var fs = require('fs');
var request = require('request');

var url = 'https://preprod.signicat.com/doc/demo/sds/23082013f7mycvs9u35wrwg954qa9wmsn50mtwlatf3ygjy09yj8kkp3q';
request(url).auth('demo', 'Bond007').pipe(fs.createWriteStream('mydownloadedfile.pdf'));

Using C# and the .NET 4.5 HttpClient

Uploading a document using C#
using Microsoft.VisualStudio.TestTools.UnitTesting;
using System.IO;
using System.Net;
using System.Net.Http;
using System.Net.Http.Headers;
using System.Threading.Tasks;

namespace Signicat.Support.SDS.Test
{
    [TestClass]
    public class SDSTest
    {
        [TestMethod]
        public async Task Uploading_a_PDF_document_to_SDS()
        {
            var httpClientHandler = new HttpClientHandler { Credentials = new NetworkCredential("demo", "Bond007") };
            using (var client = new HttpClient(httpClientHandler))
            {
                HttpContent content = new ByteArrayContent(File.ReadAllBytes("mydocument.pdf"));
                content.Headers.ContentType = new MediaTypeHeaderValue("application/pdf");
                HttpResponseMessage response =
                    await client.PostAsync("https://preprod.signicat.com/doc/demo/sds", content);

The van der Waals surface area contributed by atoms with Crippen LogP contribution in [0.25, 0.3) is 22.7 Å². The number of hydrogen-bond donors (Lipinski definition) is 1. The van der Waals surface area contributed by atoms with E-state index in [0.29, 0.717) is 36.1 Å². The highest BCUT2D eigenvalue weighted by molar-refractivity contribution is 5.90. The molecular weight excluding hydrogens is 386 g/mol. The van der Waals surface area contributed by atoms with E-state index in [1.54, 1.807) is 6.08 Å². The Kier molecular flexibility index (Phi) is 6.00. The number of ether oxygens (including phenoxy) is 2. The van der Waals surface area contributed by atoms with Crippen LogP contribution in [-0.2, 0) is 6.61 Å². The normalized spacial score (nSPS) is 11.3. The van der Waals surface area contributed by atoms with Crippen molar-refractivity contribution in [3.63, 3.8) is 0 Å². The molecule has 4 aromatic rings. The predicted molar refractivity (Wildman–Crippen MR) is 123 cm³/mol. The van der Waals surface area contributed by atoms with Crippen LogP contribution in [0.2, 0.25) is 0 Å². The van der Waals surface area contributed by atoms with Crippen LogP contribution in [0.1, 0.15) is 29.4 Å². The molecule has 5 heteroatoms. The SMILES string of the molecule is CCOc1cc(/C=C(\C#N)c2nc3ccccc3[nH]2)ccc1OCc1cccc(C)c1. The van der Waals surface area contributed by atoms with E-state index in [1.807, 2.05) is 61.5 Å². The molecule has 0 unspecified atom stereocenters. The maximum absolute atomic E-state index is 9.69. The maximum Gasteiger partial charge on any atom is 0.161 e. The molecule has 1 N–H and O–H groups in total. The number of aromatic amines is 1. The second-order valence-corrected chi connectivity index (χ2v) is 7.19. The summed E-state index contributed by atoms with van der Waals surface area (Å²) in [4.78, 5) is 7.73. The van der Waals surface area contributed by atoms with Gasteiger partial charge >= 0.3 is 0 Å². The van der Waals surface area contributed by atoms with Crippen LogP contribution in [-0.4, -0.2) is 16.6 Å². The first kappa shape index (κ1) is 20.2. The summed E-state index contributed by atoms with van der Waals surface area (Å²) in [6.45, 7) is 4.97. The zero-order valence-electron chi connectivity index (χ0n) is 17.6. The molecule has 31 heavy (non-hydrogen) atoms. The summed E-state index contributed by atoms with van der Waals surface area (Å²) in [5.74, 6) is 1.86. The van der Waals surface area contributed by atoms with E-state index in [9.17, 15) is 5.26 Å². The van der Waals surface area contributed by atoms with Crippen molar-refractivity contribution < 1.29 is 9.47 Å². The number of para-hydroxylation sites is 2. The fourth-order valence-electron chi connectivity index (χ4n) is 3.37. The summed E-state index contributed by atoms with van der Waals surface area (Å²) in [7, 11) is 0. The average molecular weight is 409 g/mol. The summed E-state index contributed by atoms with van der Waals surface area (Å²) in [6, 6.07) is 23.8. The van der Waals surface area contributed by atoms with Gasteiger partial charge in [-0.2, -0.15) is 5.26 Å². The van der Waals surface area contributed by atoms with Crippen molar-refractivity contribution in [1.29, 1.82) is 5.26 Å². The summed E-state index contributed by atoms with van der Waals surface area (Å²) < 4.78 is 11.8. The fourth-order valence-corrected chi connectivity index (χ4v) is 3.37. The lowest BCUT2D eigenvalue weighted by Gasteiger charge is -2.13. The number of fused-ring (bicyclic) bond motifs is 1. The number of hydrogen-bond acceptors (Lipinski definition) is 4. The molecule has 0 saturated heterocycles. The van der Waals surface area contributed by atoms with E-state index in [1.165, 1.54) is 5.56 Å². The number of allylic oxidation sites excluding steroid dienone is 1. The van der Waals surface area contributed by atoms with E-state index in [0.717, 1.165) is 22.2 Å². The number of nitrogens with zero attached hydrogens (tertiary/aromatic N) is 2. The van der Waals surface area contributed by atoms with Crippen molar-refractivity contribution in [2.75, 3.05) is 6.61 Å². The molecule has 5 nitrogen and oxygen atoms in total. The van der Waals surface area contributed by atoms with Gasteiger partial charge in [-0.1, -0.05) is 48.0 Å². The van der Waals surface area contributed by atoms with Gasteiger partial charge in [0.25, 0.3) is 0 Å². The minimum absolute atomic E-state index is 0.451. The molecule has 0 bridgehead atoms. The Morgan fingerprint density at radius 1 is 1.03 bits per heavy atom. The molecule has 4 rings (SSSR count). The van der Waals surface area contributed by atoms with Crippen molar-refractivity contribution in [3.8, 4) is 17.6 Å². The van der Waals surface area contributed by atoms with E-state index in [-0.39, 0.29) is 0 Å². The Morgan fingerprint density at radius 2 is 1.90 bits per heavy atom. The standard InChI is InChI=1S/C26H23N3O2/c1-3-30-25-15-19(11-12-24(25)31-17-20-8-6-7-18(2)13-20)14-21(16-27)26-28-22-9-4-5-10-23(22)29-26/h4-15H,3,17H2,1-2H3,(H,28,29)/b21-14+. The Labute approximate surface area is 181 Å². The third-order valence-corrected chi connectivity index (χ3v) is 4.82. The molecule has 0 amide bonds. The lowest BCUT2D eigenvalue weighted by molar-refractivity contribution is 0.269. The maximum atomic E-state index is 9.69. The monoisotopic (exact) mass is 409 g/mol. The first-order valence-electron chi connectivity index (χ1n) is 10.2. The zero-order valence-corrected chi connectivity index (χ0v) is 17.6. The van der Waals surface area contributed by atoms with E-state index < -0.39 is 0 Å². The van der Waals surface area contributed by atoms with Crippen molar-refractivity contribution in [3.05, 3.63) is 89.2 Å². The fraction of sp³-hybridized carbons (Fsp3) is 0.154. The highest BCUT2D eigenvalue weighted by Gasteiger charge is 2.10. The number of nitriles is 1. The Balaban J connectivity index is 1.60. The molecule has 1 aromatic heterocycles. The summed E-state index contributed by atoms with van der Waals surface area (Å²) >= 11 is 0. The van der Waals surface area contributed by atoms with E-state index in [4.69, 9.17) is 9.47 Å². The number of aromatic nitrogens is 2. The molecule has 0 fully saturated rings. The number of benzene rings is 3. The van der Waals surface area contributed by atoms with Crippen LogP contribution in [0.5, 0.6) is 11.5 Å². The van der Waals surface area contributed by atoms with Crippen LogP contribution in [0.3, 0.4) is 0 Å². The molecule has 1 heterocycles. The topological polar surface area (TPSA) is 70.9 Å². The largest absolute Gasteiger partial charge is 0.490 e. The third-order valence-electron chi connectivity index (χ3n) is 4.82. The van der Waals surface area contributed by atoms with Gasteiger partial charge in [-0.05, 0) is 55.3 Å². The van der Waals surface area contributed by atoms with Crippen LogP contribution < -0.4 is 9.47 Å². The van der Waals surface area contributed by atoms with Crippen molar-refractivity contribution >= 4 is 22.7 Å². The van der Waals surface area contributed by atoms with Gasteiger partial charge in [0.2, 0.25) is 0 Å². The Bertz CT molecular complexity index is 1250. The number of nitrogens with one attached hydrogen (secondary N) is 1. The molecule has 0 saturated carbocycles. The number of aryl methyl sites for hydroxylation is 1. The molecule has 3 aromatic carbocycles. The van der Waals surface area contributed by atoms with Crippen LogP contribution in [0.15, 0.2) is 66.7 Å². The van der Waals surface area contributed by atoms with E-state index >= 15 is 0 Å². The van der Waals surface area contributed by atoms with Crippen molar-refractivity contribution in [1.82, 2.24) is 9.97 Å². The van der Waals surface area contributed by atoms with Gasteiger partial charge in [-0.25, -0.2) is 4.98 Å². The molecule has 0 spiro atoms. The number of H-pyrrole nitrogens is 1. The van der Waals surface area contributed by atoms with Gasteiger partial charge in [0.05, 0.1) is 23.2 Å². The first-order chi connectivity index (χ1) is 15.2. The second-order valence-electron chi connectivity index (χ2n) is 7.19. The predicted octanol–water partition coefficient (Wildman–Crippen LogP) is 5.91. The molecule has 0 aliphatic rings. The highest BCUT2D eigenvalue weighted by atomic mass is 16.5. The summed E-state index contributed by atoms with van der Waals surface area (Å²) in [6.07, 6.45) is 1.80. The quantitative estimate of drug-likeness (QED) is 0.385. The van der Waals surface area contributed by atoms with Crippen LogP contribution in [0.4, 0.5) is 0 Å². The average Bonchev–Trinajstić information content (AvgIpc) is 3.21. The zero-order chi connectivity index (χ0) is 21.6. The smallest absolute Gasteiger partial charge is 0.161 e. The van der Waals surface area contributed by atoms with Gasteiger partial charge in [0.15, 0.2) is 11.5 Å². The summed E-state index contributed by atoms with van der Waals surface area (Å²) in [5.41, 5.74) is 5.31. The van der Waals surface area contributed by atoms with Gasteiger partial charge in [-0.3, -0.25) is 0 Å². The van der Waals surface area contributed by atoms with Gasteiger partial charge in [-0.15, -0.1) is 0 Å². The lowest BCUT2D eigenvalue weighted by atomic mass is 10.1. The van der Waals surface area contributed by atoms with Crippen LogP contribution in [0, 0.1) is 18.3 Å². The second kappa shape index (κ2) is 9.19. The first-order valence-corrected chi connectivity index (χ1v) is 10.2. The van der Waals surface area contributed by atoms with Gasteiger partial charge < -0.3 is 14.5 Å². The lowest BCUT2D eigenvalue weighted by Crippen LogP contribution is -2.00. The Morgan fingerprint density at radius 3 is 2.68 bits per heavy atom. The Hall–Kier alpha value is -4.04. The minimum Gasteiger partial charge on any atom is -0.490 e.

string documentId = await response.Content.ReadAsStringAsync();

                Assert.AreEqual(HttpStatusCode.Created, response.StatusCode);
                Assert.IsTrue(documentId.Length > 0);
            }
        }
    }
}
Downloading a document using C#
using Microsoft.VisualStudio.TestTools.UnitTesting;
using System.IO;
using System.Net;
using System.Net.Http;
using System.Net.Http.Headers;
using System.Threading.Tasks;

namespace Signicat.Support.SDS.Test
{
    [TestClass]
    public class SDSTest
    {
        [TestMethod]
        public async Task Downloading_a_PDF_document_from_SDS()
        {
            var httpClientHandler = new HttpClientHandler { Credentials = new NetworkCredential("demo", "Bond007") };
            using (var client = new HttpClient(httpClientHandler))
            {
                HttpResponseMessage response =
                    await client.GetAsync("https://preprod.signicat.com/doc/demo/sds/26082013589fl9ppby4c7ltrgyp11kx41bc9mikazp2yhcsk11fgxfgxtd");
                byte[] pdf = await response.Content.ReadAsByteArrayAsync();
                File.WriteAllBytes("mydownloadedfile.pdf", pdf);

                Assert.AreEqual(HttpStatusCode.OK, response.StatusCode);
                Assert.AreEqual("application/pdf", response.Content.Headers.ContentType.ToString());
            }
        }
    }
}

Note: The example in C# uses the async syntax and HttpClient in .NET 4.5. If you don´t like that, please feel free to use the System.Net.Webclient:

Using System.Net.WebClient
using (var webClient = new WebClient())
{
    webClient.Credentials = new NetworkCredential("demo", "Bond007");
    byte[] document = webClient.DownloadData(urlToDownload);
}